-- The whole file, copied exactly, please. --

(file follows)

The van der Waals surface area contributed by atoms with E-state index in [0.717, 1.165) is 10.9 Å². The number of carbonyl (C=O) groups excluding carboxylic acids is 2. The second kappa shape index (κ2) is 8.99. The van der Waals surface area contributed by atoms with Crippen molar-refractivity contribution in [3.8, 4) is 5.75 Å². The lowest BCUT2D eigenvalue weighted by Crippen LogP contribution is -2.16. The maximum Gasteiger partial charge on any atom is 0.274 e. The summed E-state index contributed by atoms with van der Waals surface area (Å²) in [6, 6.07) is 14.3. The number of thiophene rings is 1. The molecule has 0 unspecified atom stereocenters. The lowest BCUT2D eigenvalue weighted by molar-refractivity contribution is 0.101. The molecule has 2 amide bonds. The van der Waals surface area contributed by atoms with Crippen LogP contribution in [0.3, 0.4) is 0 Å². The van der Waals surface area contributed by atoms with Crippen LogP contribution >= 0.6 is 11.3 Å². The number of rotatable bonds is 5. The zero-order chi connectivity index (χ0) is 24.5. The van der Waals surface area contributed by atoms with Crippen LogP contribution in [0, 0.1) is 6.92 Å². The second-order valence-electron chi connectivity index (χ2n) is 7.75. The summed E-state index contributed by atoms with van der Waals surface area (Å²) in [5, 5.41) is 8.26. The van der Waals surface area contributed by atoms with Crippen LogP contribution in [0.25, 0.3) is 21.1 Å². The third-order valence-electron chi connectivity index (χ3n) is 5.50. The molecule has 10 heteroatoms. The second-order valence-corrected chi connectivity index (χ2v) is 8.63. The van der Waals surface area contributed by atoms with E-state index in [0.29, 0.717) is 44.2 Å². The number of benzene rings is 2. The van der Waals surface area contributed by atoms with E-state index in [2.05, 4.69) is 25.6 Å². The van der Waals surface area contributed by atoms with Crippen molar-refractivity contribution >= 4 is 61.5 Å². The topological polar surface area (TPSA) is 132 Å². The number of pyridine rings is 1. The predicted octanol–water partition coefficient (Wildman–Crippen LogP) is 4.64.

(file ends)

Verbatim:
The van der Waals surface area contributed by atoms with E-state index in [0.717, 1.165) is 10.9 Å². The number of carbonyl (C=O) groups excluding carboxylic acids is 2. The second kappa shape index (κ2) is 8.99. The van der Waals surface area contributed by atoms with Crippen molar-refractivity contribution in [3.8, 4) is 5.75 Å². The lowest BCUT2D eigenvalue weighted by Crippen LogP contribution is -2.16. The maximum Gasteiger partial charge on any atom is 0.274 e. The summed E-state index contributed by atoms with van der Waals surface area (Å²) in [6, 6.07) is 14.3. The number of thiophene rings is 1. The molecule has 0 unspecified atom stereocenters. The lowest BCUT2D eigenvalue weighted by molar-refractivity contribution is 0.101. The molecule has 2 amide bonds. The van der Waals surface area contributed by atoms with Crippen LogP contribution in [0.3, 0.4) is 0 Å². The van der Waals surface area contributed by atoms with Crippen LogP contribution >= 0.6 is 11.3 Å². The number of rotatable bonds is 5. The zero-order chi connectivity index (χ0) is 24.5. The van der Waals surface area contributed by atoms with Crippen LogP contribution in [0, 0.1) is 6.92 Å². The second-order valence-electron chi connectivity index (χ2n) is 7.75. The summed E-state index contributed by atoms with van der Waals surface area (Å²) in [5, 5.41) is 8.26. The van der Waals surface area contributed by atoms with Crippen LogP contribution in [0.25, 0.3) is 21.1 Å². The third-order valence-electron chi connectivity index (χ3n) is 5.50. The molecule has 10 heteroatoms. The second-order valence-corrected chi connectivity index (χ2v) is 8.63. The van der Waals surface area contributed by atoms with E-state index in [0.29, 0.717) is 44.2 Å². The number of benzene rings is 2. The van der Waals surface area contributed by atoms with E-state index in [2.05, 4.69) is 25.6 Å². The van der Waals surface area contributed by atoms with Crippen molar-refractivity contribution >= 4 is 61.5 Å². The topological polar surface area (TPSA) is 132 Å². The number of pyridine rings is 1. The predicted octanol–water partition coefficient (Wildman–Crippen LogP) is 4.64.